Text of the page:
A family-friendly remake funnier, fresher and more affecting than the flavorless original.

    Seattle Post-Intelligencer Full Review
  • Stephanie Zacharek

    Even though this is a light, cheerful picture about family relationships, it never feels overplayed -- its tone is bright without being garish. And it moves breezily. Full Review
  • Peter Rainer

    Freaky Friday gives Curtis the chance to go all goofy and showcase her gift for splayed physical comedy.

    New York Magazine (Vulture) Full Review
  • Ella Taylor

    Waters directing, from a perky script by Heather Hach and Leslie Dixon, is bouncy and assured enough to give a cheeky lilt to what otherwise might have been an earnest PSA for intergenerational peace, love and understanding.

    L.A. Weekly Full Review
  • Scott Tobias

    Freaky Friday mines a lot of laughs from common misapprehensions adults have about adolescent life, with fun bits of observation about schoolwork, dating, and other practices where kids have to bend the rules in order to survive.

    The A.V. Club Full Review
  • Steve Davis

    There’s enough intelligence and wit here to sustain your interest, especially when Curtis and Lohan are in peak form. They put the freak in this Freaky Friday.

    Austin Chronicle Full Review
  • Stephen Whitty

    Lohan has a fresh presence; in a world of pale blond princesses it's a relief to see a freckled redhead who looks like she eats occasionally. A pleasure, too, to watch a young actress accomplished enough to play not only a punky high schooler, but a punky high schooler with a middle-aged woman trapped insider her.

    Portland Oregonian Full Review
  • Christine Dolen

    Some older movies are so terrific, so capable of touching new generations that they cry out to be updated and remade. The mildly entertaining Freaky Friday isn't one of them.

    Miami Herald Full Review
  • Jami Bernard

    An unexpected delight.

    New York Daily News Full Review
  • Carrie Rickey

    The performances, of a higher order than the film's cheesy script and double-cheese direction, are the reasons to see the picture. A reason not to: the means by which parent and child trade bodies.

    Philadelphia Inquirer Full Review
  • James Berardinelli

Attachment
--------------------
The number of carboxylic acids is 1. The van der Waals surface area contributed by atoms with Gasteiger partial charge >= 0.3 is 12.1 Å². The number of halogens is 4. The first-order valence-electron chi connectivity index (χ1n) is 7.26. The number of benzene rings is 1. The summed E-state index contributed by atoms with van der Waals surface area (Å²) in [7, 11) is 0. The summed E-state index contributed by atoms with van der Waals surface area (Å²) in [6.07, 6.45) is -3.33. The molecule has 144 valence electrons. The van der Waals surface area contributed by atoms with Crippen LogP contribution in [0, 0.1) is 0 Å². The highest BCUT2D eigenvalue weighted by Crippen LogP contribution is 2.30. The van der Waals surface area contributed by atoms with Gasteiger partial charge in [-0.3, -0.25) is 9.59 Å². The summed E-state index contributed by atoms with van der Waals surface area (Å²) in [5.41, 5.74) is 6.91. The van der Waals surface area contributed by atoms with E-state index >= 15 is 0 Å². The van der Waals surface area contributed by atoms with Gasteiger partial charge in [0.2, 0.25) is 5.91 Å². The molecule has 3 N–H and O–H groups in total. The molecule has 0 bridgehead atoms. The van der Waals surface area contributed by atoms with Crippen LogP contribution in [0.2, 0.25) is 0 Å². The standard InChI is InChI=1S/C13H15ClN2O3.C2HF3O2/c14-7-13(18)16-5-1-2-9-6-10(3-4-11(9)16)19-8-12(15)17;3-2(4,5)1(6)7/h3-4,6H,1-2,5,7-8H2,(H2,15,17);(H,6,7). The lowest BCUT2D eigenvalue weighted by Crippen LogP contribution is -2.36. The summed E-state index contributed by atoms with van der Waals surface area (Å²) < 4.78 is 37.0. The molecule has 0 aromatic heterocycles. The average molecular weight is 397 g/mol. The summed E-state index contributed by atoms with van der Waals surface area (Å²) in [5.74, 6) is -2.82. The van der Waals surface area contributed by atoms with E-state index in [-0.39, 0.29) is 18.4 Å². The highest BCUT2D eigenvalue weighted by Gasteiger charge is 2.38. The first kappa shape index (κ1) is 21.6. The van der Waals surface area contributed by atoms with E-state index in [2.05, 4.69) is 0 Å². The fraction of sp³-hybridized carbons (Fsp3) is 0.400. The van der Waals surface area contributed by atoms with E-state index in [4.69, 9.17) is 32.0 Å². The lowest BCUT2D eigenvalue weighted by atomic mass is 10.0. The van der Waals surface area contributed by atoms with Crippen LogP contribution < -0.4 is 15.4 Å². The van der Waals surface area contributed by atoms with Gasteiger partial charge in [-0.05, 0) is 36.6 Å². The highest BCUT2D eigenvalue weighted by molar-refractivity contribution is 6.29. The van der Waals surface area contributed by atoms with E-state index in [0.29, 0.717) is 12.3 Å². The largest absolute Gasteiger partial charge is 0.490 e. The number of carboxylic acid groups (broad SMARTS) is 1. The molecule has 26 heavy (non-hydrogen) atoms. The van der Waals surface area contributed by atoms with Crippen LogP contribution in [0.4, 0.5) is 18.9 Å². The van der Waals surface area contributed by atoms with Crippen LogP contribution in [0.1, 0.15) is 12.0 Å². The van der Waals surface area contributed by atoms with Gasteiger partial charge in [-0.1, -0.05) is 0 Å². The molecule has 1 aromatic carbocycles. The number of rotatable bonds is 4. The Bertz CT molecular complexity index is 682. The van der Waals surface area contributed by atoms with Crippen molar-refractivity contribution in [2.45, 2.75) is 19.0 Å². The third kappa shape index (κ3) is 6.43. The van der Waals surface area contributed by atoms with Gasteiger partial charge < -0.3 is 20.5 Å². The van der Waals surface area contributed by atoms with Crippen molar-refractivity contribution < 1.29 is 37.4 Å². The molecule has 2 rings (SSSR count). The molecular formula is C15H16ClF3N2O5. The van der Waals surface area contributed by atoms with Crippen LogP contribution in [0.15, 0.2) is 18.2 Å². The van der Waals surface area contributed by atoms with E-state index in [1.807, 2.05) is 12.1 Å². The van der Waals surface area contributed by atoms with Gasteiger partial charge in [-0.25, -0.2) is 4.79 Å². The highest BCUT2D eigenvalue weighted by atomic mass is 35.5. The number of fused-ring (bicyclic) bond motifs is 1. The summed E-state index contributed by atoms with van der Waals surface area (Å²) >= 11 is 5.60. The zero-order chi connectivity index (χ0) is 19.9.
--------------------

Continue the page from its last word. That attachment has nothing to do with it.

Motion picture cotton candy - sweet while it lasts, easily disposed of, and insubstantial.

    ReelViews Full Review
  • Liam Lacey

    The movie is directed by Mark Waters (responsible for the indie black comedy, "The House of Yes") and mostly, he's workmanlike, but smart enough to get out of the way of the nicely balanced two lead performances.

    The Globe and Mail (Toronto) Full Review
  • Angel Cohn

    Harmon and Murray are cardboard cutouts of ideal boyfriends; the only male performer allowed to shine is newcomer Ryan Malgarini, who nearly steals every scene he's in.

    TV Guide Full Review
  • Kevin Carr

    Doesn’t offer any huge revelations about life, the universe and everything, but it’s not meant to. It’s meant to be a fun kid’s movie, and it’s a must see for mothers and daughters.

    Film Threat Full Review
  • Angie Errigo

    Happily, Jamie Lee Curtis gurning through a guitar solo (she is Lady Spinal Tap, after all) while her floundering ‘mother’ mimes on stage is amusing.

    Empire Full Review
  • Ed Park

    The situation -- a mother-daughter mind-body switcheroo -- is as enduringly appealing as it is absurd, and the comedy flows therefrom.

    Village Voice Full Review
  • Michael Wilmington

    Freaky Friday commits a lot of sins; luckily, it has Curtis and a few others to cover them up.

    Chicago Tribune Full Review
  • Rick Kisonak

    Post-personality switch, the picture does come to life somewhat but proves a one trick pony.

    Film Threat Full Review
  • Bill Gallo

    There's so much EFFORT here to convince us of the switcheroo (already one of Hollywood's oldest ploys) that we soon weary of it.

    Dallas Observer Full Review